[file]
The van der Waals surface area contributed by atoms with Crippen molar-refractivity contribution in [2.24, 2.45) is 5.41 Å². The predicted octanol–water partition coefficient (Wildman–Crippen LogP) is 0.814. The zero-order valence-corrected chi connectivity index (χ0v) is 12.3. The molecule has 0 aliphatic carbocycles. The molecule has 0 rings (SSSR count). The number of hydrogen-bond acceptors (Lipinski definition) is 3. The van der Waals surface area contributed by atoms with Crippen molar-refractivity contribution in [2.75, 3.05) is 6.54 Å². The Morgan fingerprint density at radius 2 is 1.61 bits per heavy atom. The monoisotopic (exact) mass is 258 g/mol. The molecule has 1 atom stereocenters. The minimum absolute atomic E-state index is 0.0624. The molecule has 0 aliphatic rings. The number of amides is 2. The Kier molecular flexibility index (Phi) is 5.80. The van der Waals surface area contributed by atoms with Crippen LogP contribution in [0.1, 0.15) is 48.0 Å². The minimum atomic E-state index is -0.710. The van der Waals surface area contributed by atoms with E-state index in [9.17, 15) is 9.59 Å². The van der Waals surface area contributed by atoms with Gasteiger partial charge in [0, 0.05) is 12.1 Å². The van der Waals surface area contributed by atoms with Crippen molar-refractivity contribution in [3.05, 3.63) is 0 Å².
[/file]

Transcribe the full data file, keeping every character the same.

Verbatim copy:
The van der Waals surface area contributed by atoms with Crippen molar-refractivity contribution in [2.24, 2.45) is 5.41 Å². The predicted octanol–water partition coefficient (Wildman–Crippen LogP) is 0.814. The zero-order valence-corrected chi connectivity index (χ0v) is 12.3. The molecule has 0 aliphatic carbocycles. The molecule has 0 rings (SSSR count). The number of hydrogen-bond acceptors (Lipinski definition) is 3. The van der Waals surface area contributed by atoms with Crippen molar-refractivity contribution in [2.75, 3.05) is 6.54 Å². The Morgan fingerprint density at radius 2 is 1.61 bits per heavy atom. The monoisotopic (exact) mass is 258 g/mol. The molecule has 1 atom stereocenters. The minimum absolute atomic E-state index is 0.0624. The molecule has 0 aliphatic rings. The number of amides is 2. The Kier molecular flexibility index (Phi) is 5.80. The van der Waals surface area contributed by atoms with Crippen LogP contribution in [0.1, 0.15) is 48.0 Å². The minimum atomic E-state index is -0.710. The van der Waals surface area contributed by atoms with E-state index in [9.17, 15) is 9.59 Å². The van der Waals surface area contributed by atoms with Gasteiger partial charge in [0, 0.05) is 12.1 Å². The van der Waals surface area contributed by atoms with Crippen molar-refractivity contribution in [3.05, 3.63) is 0 Å².